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Showing posts from October, 2015

From The Atlantic: 'The Tragic, Forgotten History of Zombies'

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Article on "The Tragic, Forgotten History of Zombies"
"The horror-movie trope owes its heritage to Haitian slaves, who imagined being imprisoned in their bodies forever."
"'The Zombies'​​ by Hector Hyppolite,  which hangs in the Museum of Haitian Art of St. Peter College in Port-au-Prince"


Indoor Ghost Signs on Kniazia Romana Street

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I found a few Polish-language ghost signs in the corridor of a residential building in Lviv's center. I haven't been able to decipher them, but during the interwar period this building housed a oil industry union, an union of petroleum products, an advertising agency, an antiquarian shop, and a sheet music shop - so possibly the signs are leftover from one or more of these establishments.


French-Language Ghost Sign in Lviv Theater

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Inside of Les Kurbas Theater in Lviv is a ghost sign in French. The building was built in 1909 and originally functioned as a variety theater. The sign dates from the first era (1909-1918), or possibly from the interwar period since I see "Polonia" written there (though seems that during the interwar period only a cinema functioned).

Interior Conscription Number in Lviv

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It seems these days there is quite a lot of renovation work being done in Lviv's building. On the one hand, this can pose a risk to remnants of the past, which in the process may be lost, painted over, or removed — but on the other hand, this can mean remnants are better preserved or even uncovered.

During recent renovation work in the entrance way of a building in Lviv's center old murals from the end of the nineteenth century were found under a layer paint. In the photos that were published there is also an old conscription number (however, not sure of it was uncovered during the work or whether it had always been visible). But in any case, this is the first example of an interior conscription number that I've seen in Lviv. I saw many such examples in Vienna, and one example in Przemysl.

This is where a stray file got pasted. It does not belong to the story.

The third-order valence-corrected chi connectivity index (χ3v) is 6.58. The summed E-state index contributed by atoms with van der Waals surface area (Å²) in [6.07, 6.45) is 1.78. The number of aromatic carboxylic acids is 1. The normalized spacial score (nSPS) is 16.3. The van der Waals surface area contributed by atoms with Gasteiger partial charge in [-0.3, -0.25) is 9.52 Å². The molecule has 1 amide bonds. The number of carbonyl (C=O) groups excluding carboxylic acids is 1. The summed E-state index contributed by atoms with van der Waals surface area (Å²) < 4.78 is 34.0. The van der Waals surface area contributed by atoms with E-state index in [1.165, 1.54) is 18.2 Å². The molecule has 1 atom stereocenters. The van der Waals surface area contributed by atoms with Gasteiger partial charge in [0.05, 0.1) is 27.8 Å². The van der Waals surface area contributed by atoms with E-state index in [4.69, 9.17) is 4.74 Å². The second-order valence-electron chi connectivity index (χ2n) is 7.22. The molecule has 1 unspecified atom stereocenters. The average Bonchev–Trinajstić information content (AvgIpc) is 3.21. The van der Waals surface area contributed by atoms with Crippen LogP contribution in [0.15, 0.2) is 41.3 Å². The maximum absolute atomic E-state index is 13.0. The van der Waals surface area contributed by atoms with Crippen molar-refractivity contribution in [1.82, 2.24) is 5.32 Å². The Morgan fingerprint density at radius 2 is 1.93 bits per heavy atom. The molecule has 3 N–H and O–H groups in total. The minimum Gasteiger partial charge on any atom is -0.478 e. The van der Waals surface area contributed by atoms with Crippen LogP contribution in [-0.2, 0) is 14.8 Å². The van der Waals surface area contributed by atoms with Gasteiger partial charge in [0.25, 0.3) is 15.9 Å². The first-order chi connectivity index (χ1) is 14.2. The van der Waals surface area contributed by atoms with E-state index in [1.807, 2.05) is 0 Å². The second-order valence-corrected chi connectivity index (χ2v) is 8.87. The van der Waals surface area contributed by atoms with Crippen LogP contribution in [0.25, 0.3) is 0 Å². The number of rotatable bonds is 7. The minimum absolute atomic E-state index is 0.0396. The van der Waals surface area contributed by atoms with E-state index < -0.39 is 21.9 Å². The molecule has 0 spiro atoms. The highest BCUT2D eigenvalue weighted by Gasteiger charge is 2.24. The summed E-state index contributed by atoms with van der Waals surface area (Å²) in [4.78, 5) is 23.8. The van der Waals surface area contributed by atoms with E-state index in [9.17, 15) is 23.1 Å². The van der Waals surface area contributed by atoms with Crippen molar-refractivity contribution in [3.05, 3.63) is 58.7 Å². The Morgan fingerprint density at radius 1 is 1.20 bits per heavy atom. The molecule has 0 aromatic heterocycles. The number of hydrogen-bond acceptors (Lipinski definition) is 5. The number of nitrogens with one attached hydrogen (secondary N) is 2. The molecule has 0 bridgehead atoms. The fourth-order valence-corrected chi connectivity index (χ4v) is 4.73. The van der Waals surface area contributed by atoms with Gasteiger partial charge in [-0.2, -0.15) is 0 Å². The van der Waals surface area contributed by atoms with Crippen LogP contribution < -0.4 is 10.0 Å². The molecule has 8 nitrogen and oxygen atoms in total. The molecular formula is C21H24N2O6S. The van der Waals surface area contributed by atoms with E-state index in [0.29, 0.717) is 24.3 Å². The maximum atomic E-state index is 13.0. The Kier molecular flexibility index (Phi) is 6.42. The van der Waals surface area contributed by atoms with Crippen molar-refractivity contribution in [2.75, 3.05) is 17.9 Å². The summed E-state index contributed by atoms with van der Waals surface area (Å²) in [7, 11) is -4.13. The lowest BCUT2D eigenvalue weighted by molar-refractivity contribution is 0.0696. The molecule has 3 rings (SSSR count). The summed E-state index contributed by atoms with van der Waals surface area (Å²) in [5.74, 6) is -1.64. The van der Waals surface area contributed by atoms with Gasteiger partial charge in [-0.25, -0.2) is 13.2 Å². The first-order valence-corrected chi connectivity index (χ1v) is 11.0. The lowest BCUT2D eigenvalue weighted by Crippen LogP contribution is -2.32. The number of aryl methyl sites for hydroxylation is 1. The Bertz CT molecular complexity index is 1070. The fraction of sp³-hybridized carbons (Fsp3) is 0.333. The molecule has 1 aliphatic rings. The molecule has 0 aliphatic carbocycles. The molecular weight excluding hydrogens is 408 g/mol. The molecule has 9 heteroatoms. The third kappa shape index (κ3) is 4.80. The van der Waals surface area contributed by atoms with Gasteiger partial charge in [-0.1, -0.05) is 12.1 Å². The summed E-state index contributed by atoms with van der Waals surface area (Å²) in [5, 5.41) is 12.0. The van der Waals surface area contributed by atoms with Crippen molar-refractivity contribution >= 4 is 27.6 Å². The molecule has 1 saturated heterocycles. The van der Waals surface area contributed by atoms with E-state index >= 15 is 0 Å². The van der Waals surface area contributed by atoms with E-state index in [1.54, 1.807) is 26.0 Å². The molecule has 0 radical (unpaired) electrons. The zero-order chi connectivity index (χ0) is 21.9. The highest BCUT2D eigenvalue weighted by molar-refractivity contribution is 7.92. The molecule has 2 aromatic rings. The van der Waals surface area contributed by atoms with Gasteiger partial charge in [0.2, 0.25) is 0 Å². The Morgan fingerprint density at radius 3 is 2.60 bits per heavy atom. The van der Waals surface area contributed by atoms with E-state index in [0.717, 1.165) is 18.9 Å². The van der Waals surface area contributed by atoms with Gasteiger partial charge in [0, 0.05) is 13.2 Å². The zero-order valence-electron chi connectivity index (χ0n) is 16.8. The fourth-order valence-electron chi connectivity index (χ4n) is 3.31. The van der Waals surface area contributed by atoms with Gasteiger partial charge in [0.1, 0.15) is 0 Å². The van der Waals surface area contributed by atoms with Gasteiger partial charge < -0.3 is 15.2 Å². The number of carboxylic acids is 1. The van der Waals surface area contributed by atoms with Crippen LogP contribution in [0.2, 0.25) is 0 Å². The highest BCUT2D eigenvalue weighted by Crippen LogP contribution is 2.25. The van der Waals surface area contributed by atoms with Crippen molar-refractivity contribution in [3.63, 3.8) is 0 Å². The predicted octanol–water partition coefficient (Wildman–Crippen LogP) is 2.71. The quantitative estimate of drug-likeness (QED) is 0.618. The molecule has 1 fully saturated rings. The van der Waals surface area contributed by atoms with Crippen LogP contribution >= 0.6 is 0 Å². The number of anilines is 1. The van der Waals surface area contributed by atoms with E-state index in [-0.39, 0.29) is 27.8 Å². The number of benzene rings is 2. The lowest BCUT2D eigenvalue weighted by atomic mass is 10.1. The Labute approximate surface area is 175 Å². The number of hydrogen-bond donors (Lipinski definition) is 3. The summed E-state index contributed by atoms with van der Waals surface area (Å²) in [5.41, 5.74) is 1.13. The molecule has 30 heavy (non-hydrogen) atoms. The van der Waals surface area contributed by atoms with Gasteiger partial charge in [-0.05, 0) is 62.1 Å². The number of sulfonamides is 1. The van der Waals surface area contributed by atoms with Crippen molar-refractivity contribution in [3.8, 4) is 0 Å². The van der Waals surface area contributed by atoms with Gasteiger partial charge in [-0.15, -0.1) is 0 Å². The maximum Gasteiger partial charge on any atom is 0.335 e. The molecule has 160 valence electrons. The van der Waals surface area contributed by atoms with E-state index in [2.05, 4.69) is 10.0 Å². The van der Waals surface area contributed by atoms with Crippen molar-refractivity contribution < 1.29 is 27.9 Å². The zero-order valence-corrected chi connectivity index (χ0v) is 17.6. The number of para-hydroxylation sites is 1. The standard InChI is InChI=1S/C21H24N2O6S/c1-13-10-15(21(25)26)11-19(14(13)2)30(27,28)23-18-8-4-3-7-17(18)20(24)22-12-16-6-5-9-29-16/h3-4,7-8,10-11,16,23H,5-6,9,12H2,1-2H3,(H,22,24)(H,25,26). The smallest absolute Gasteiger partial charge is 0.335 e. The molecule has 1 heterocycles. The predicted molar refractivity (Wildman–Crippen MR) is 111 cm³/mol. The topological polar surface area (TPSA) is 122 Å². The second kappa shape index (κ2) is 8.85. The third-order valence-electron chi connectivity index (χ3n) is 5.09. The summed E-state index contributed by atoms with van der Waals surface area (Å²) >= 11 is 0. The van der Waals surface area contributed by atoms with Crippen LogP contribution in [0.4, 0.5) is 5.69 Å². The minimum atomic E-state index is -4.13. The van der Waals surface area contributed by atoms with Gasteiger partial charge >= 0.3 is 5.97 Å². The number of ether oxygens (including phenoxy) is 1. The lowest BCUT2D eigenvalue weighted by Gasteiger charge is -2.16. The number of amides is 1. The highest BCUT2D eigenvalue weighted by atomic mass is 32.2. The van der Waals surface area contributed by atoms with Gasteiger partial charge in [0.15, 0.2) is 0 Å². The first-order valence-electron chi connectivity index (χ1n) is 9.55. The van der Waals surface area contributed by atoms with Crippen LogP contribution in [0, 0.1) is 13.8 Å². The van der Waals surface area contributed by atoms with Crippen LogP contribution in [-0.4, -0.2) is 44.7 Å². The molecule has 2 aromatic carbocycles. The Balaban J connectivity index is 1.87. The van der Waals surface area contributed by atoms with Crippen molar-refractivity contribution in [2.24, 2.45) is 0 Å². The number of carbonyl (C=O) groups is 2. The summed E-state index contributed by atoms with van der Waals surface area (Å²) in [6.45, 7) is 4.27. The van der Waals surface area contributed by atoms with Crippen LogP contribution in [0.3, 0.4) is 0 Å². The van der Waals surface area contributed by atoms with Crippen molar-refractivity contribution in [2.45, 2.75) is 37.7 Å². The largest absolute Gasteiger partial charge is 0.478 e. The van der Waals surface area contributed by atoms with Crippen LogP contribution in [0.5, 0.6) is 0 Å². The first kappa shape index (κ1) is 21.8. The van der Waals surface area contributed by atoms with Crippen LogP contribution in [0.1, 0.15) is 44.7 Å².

Conscription number 1031, from District I (Halytska)
Source:    http://lviv.vgorode.ua/

Ghost Sign on Former Bookstore

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A ghost sign on a former bookstore called Nowości, which existed in the interwar period. Today the space houses a small store selling art and office supplies, among other things.

"Prenumerata czasopism ... zagranicznych" (Magazine subscription ... foreign)
Here's a listing of the bookstore in a directory from 1939:

Boykos: Ukrainian Carpathian Highlanders

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A Ukrainian ethnic subgroup, which makes up the third group of Carpathian highlanders in addition to the Hutsuls and Lemkos, is the Boykos. My grandfather was born in the Boyko region of the Carpathians, though his parents were from the Sambir and Lviv regions. Like the Hutsuls and Lemkos, the Boykos have a distinct culture, largely stemmed from their isolation in the mountains and highlander ways. But like all the different Ukrainian cultures, dialects, and traditions, the Boyko culture is slowly disappearing.


Here's a good article about the Boykos in English.

'The Last Hutsul Musical Magician'

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I bought my tsymbaly (hammered dulcimer) from the Tafiychuks – a family of musicians and instrument makers that lives in the Carpathian Mountains. Mykhailo Tafiychuk, or "the Last Hutsul Musical Magician" as Cobblestone Freeway dubbed him in this article, makes many different ancient instruments such as the hurdy gurdy, tsymbaly, and duda (Ukrainian bagpipe).

Very few master craftsmen of traditional Ukrainian instruments remain. Fortunately, Mykhailo's son has also learned to make instrument, and in fact he made my tsymbaly.



Meat Processing Plant in Lviv

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At the beginning of the 20th century this building (along with an almost identical one nearby) used to house a meat processing plant.


Italian Fire Mark in Mukachevo

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Riunione Adratica was an Italian insurance company specializing in fire insurance and cargo-transport insurance. The company was founded in 1838 in Trieste, which at that time was part of the Austro-Hungarian Empire.

"Almost immediately branch agencies or representative offices were opened in Athens; Budapest; Graz, Austria; Leghorn, Lugano, and Milan, Italy; Berlin; Kotor, Yugoslavia; Lvov, Russia; and Prague. In 1840, operations were expanded to include reinsurance, and in 1846, livestock coverage. By 1844, further agencies had been opened in Cologne; Gdansk, Poland; Florence; Hamburg; Nuremberg; Szczecin, Poland; and Warsaw." More about the company can be found here.
Since Mukachevo came under Austrian control as part of the Kingdom of Hungary in the mid-eighteenth century, it explains why an Italian insurance company used to insure this building. The fire mark itself must date from sometime between 1838 and 1918.



Ghost Sign in Gothenburg

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An old hand-painted sign

Gothenburg's Sandwich Shop Fresh butter Fresh eggs